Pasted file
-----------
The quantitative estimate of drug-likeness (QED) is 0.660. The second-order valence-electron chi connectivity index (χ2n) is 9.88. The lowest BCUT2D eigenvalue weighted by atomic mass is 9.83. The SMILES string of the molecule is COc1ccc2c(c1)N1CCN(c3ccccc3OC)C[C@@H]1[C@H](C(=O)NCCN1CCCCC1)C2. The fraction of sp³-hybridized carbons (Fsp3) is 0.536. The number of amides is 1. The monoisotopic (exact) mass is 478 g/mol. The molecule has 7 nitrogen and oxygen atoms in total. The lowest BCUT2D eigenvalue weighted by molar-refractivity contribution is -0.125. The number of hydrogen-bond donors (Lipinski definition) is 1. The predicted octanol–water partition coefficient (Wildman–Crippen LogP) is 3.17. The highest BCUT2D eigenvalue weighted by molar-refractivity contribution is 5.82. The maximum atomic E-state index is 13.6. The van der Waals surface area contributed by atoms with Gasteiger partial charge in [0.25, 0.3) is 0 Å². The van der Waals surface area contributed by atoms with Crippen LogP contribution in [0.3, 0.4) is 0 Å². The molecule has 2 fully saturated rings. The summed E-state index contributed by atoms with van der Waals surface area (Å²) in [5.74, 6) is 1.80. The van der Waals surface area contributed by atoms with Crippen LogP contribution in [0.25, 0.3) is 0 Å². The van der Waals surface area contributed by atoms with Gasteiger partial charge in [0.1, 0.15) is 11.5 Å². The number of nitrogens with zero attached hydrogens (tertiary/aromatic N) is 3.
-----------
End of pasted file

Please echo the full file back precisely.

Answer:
The quantitative estimate of drug-likeness (QED) is 0.660. The second-order valence-electron chi connectivity index (χ2n) is 9.88. The lowest BCUT2D eigenvalue weighted by atomic mass is 9.83. The SMILES string of the molecule is COc1ccc2c(c1)N1CCN(c3ccccc3OC)C[C@@H]1[C@H](C(=O)NCCN1CCCCC1)C2. The fraction of sp³-hybridized carbons (Fsp3) is 0.536. The number of amides is 1. The monoisotopic (exact) mass is 478 g/mol. The molecule has 7 nitrogen and oxygen atoms in total. The lowest BCUT2D eigenvalue weighted by molar-refractivity contribution is -0.125. The number of hydrogen-bond donors (Lipinski definition) is 1. The predicted octanol–water partition coefficient (Wildman–Crippen LogP) is 3.17. The highest BCUT2D eigenvalue weighted by molar-refractivity contribution is 5.82. The maximum atomic E-state index is 13.6. The van der Waals surface area contributed by atoms with Gasteiger partial charge in [0.25, 0.3) is 0 Å². The van der Waals surface area contributed by atoms with Crippen LogP contribution in [0.3, 0.4) is 0 Å². The molecule has 2 fully saturated rings. The summed E-state index contributed by atoms with van der Waals surface area (Å²) in [5.74, 6) is 1.80. The van der Waals surface area contributed by atoms with Crippen LogP contribution in [0.25, 0.3) is 0 Å². The van der Waals surface area contributed by atoms with Gasteiger partial charge in [0.1, 0.15) is 11.5 Å². The number of nitrogens with zero attached hydrogens (tertiary/aromatic N) is 3.